Something like, "Salt Dog finds paradise after roaming the world, unemployed. But when his new friends keep turning up dead, he is forced to take on the mystery himself. But he'll discover the man he's hunting might be the only form of justice in this new paradise."

 

Salt Dog spent the last thirty years as the hardest-working, hardest-drinking electrician the auto plant had ever seen. Now the self-described redneck and known parrothead must take his retirement pay while it's still on the table. To make things worse, he somehow let the woman having an affair with him rent his house out for months.

Temporarily homeless, jobless, and flush with cash, Salt looks to recover from his latest misdeeds roaming the world in search of cheeseburgers in paradise. He meets a kooky group of kindred spirit expats in Phnom Penh, Cambodia, and for the first time since his teenage years feels truly alive. The only problem in this newfound Eden is his friends keep turning up dead.

 

The deaths are as fishy as the local cuisine, but police won't investigate and Salt takes it upon himself to uncover the truth. The decision puts him on the trail of a serial killer preying on the strange expatriates who have made this lawless place home.
 

TEMPLE DOGS is a 93,000 word upmarket commercial fiction deconstructing the narrative around heroes and villains. Told without a sympathetic bias, the dual-narrative follows two ordinary Americans with generationally different concepts of justice struggling to do the right thing as they end up desperately trying to kill each other in the streets of Cambodia.

 

I also have to say, I really don't feel the stakes here. I think it's the execution of the tone of the query. It's just so matter of fact at some points. But what will Salt Dog do when he discovers why his friends are dying? I mean that right there could be the stakes. Is he put up to choice to bring justice to his "friends" or to let justice live out through Starns? Like that right there, if you hinted at it in your query, would make it stronger, imo.


Would you do me the kindness of critiquing my query?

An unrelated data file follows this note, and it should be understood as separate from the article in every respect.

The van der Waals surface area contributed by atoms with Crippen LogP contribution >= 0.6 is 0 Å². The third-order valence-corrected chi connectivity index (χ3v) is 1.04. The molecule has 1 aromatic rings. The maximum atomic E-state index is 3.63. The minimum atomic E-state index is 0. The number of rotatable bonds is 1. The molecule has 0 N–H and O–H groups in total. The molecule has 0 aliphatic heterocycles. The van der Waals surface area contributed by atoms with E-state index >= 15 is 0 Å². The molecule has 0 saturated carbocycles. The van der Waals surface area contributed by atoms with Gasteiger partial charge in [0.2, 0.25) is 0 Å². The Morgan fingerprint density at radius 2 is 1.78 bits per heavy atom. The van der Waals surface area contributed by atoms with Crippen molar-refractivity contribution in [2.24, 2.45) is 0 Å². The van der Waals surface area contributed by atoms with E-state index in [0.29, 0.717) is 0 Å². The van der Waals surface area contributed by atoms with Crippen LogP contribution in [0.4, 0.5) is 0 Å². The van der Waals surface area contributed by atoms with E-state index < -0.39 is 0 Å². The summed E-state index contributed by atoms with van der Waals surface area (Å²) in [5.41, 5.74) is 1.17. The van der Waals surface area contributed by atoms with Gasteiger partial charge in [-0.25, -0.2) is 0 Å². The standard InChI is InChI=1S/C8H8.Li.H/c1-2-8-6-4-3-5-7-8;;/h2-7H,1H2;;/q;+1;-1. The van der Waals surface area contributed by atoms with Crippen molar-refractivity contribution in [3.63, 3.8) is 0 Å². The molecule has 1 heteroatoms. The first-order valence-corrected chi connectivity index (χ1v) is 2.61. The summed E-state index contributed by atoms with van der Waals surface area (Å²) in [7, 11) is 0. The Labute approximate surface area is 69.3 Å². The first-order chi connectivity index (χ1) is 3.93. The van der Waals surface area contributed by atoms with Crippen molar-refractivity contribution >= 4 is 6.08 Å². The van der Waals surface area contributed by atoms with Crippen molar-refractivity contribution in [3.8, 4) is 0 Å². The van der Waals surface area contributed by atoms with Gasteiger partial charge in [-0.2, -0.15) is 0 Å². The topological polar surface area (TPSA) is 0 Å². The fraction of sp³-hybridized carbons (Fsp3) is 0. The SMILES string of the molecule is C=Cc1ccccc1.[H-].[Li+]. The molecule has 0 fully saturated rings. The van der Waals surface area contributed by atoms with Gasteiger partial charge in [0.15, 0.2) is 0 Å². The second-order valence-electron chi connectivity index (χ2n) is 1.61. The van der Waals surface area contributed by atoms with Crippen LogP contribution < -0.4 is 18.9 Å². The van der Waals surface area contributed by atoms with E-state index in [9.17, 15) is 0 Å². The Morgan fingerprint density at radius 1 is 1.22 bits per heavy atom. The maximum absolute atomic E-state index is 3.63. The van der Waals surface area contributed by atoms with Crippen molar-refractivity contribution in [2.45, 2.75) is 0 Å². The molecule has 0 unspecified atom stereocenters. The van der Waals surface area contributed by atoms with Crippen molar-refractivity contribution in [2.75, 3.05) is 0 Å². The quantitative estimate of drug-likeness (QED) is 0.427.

#6 CarterT

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Posted 05 July 2019 - 10:39 AM

Something to consider: write your query about whoever is in chapter 1. I find it really hard to write a strong Multi-POV query if I am trying to fit both/all POVs into it. Focus on one, make that story strong, and then mention in your closing credits that it's multi-POV. But, don't try to explain everything for both characters, you'll end up all over the place and without enough depth for either (in most cases). 



#7 NoNoNoNo

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Posted 09 July 2019 - 12:36 AM

thanks



#8 Aightball

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Posted 09 July 2019 - 09:56 PM

Thanks!

 

I'll look for your posts JoQwerty, Derrick, & CarterT.

 

Take 3:

 

Brandon Starns is killing people. It wasn’t supposed to be like this - he should be in college - but an aggressive sarcoma in his skull has other plans. Now he can either die in his tiny hometown or, for once in his life, do something totally crazy...like, say, take his passion for social justice even further by hunting sex tourists in the developing world. <-- This is quite a long sentence.  I've tried to insert some punctuation to make it better, but I think seeing if you can break it up would be the best way to fix it. BUT I do love your opening line...it drew me right in!

 

Salt Dog spent the last thirty years as the hardest-working, hardest-drinking electrician the auto plant had ever seen. Now the self-described redneck and known parrothead is embarked on a belated journey of self discovery after being forced into early retirement. He hates everything about travel until he meets a kooky group of kindred spirit expats in Phnom Penh, Cambodia. For the first time since he was a teenager he feels truly alive. The only problem in this newfound Eden is his friends keep turning up dead.  Is it important for us to know about Salt Dog in the query?  Even though your novel may have two POVs, sometimes it's best to focus on the most important one.  I feel like this doesn't really fit into your query and it causes some confusion when you swing back to Brandon in the next paragraph.  When you open with Brandon, try to continue with Brandon.  If Salt Dog is important enough for the query, perhaps put Brandon first, then make a transition to how the two met or find a way to bring Salt Dog in.